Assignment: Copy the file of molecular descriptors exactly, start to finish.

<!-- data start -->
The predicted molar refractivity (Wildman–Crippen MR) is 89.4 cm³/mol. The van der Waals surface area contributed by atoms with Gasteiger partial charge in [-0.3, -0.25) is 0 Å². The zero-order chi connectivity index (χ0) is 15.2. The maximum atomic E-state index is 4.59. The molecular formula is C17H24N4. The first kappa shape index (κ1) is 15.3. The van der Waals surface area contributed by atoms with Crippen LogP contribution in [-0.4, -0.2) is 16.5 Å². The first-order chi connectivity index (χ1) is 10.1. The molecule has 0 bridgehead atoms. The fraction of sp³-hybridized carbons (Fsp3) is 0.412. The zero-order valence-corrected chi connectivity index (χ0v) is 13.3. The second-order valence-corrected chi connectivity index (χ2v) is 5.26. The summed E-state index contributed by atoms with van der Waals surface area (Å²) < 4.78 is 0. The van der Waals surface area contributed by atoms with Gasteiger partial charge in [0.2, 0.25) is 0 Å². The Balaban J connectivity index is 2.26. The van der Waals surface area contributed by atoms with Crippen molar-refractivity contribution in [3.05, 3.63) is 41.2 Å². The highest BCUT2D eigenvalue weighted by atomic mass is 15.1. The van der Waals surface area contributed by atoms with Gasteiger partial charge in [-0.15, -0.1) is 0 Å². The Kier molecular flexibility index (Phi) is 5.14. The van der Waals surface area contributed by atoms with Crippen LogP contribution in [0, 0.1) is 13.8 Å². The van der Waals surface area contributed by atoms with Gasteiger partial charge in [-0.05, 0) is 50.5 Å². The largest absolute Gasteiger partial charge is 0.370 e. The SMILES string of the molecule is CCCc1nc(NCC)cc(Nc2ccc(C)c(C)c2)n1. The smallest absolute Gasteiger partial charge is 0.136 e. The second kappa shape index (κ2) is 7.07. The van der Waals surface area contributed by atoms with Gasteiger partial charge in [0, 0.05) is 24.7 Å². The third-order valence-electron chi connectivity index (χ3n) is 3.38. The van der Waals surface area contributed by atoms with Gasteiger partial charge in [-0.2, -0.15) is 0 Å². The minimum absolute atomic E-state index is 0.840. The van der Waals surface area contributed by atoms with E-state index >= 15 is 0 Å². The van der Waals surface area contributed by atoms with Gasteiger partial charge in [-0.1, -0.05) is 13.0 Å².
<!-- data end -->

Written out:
The predicted molar refractivity (Wildman–Crippen MR) is 89.4 cm³/mol. The van der Waals surface area contributed by atoms with Gasteiger partial charge in [-0.3, -0.25) is 0 Å². The zero-order chi connectivity index (χ0) is 15.2. The maximum atomic E-state index is 4.59. The molecular formula is C17H24N4. The first kappa shape index (κ1) is 15.3. The van der Waals surface area contributed by atoms with Crippen LogP contribution in [-0.4, -0.2) is 16.5 Å². The first-order chi connectivity index (χ1) is 10.1. The molecule has 0 bridgehead atoms. The fraction of sp³-hybridized carbons (Fsp3) is 0.412. The zero-order valence-corrected chi connectivity index (χ0v) is 13.3. The second-order valence-corrected chi connectivity index (χ2v) is 5.26. The summed E-state index contributed by atoms with van der Waals surface area (Å²) < 4.78 is 0. The van der Waals surface area contributed by atoms with Gasteiger partial charge in [0.2, 0.25) is 0 Å². The Balaban J connectivity index is 2.26. The van der Waals surface area contributed by atoms with Crippen molar-refractivity contribution in [3.05, 3.63) is 41.2 Å². The highest BCUT2D eigenvalue weighted by atomic mass is 15.1. The van der Waals surface area contributed by atoms with Gasteiger partial charge in [-0.15, -0.1) is 0 Å². The Kier molecular flexibility index (Phi) is 5.14. The van der Waals surface area contributed by atoms with Crippen LogP contribution in [0, 0.1) is 13.8 Å². The van der Waals surface area contributed by atoms with Gasteiger partial charge in [-0.05, 0) is 50.5 Å². The largest absolute Gasteiger partial charge is 0.370 e. The SMILES string of the molecule is CCCc1nc(NCC)cc(Nc2ccc(C)c(C)c2)n1. The smallest absolute Gasteiger partial charge is 0.136 e. The second kappa shape index (κ2) is 7.07. The van der Waals surface area contributed by atoms with Gasteiger partial charge in [0, 0.05) is 24.7 Å². The third-order valence-electron chi connectivity index (χ3n) is 3.38. The van der Waals surface area contributed by atoms with Gasteiger partial charge in [-0.2, -0.15) is 0 Å². The minimum absolute atomic E-state index is 0.840. The van der Waals surface area contributed by atoms with E-state index >= 15 is 0 Å². The van der Waals surface area contributed by atoms with Gasteiger partial charge in [-0.1, -0.05) is 13.0 Å².